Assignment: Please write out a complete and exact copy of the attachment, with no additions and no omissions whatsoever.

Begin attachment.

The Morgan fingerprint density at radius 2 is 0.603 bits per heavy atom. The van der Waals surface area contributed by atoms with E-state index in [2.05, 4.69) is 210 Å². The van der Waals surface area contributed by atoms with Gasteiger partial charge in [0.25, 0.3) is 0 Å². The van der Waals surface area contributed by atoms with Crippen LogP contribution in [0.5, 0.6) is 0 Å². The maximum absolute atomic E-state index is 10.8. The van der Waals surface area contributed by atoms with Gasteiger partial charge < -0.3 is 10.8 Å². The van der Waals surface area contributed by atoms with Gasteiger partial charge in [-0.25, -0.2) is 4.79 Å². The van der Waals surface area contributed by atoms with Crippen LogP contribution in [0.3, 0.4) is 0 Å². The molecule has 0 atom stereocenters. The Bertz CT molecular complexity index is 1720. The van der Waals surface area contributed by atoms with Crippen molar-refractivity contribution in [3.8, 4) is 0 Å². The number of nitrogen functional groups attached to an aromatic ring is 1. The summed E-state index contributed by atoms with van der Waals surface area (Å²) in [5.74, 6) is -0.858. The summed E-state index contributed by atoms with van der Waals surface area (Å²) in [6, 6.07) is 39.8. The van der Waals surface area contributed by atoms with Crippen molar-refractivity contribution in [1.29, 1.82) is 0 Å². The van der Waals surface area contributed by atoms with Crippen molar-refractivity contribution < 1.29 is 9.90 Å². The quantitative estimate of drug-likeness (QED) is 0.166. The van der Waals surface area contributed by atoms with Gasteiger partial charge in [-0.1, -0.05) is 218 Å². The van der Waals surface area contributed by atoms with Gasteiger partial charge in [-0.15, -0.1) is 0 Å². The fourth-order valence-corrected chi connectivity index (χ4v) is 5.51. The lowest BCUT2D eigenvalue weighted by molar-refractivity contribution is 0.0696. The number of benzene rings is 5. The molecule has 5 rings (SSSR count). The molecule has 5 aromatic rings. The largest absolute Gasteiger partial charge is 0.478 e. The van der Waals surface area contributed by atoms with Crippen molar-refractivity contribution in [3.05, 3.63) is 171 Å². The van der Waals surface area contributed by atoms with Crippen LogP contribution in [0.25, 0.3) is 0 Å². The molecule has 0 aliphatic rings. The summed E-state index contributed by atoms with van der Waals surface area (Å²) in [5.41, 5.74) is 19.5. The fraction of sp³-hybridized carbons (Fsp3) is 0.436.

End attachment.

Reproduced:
The Morgan fingerprint density at radius 2 is 0.603 bits per heavy atom. The van der Waals surface area contributed by atoms with E-state index in [2.05, 4.69) is 210 Å². The van der Waals surface area contributed by atoms with Gasteiger partial charge in [0.25, 0.3) is 0 Å². The van der Waals surface area contributed by atoms with Crippen LogP contribution in [0.5, 0.6) is 0 Å². The maximum absolute atomic E-state index is 10.8. The van der Waals surface area contributed by atoms with Gasteiger partial charge < -0.3 is 10.8 Å². The van der Waals surface area contributed by atoms with Gasteiger partial charge in [-0.25, -0.2) is 4.79 Å². The van der Waals surface area contributed by atoms with Crippen LogP contribution in [0.3, 0.4) is 0 Å². The molecule has 0 atom stereocenters. The Bertz CT molecular complexity index is 1720. The van der Waals surface area contributed by atoms with Crippen molar-refractivity contribution in [3.8, 4) is 0 Å². The number of nitrogen functional groups attached to an aromatic ring is 1. The summed E-state index contributed by atoms with van der Waals surface area (Å²) in [5.74, 6) is -0.858. The summed E-state index contributed by atoms with van der Waals surface area (Å²) in [6, 6.07) is 39.8. The van der Waals surface area contributed by atoms with Crippen molar-refractivity contribution in [1.29, 1.82) is 0 Å². The van der Waals surface area contributed by atoms with Crippen molar-refractivity contribution < 1.29 is 9.90 Å². The quantitative estimate of drug-likeness (QED) is 0.166. The van der Waals surface area contributed by atoms with Gasteiger partial charge in [-0.1, -0.05) is 218 Å². The van der Waals surface area contributed by atoms with Gasteiger partial charge in [-0.15, -0.1) is 0 Å². The fourth-order valence-corrected chi connectivity index (χ4v) is 5.51. The lowest BCUT2D eigenvalue weighted by molar-refractivity contribution is 0.0696. The number of benzene rings is 5. The molecule has 5 rings (SSSR count). The molecule has 5 aromatic rings. The largest absolute Gasteiger partial charge is 0.478 e. The van der Waals surface area contributed by atoms with Crippen molar-refractivity contribution in [3.05, 3.63) is 171 Å². The van der Waals surface area contributed by atoms with Crippen LogP contribution in [0.25, 0.3) is 0 Å². The molecule has 0 aliphatic rings. The summed E-state index contributed by atoms with van der Waals surface area (Å²) in [5.41, 5.74) is 19.5. The fraction of sp³-hybridized carbons (Fsp3) is 0.436.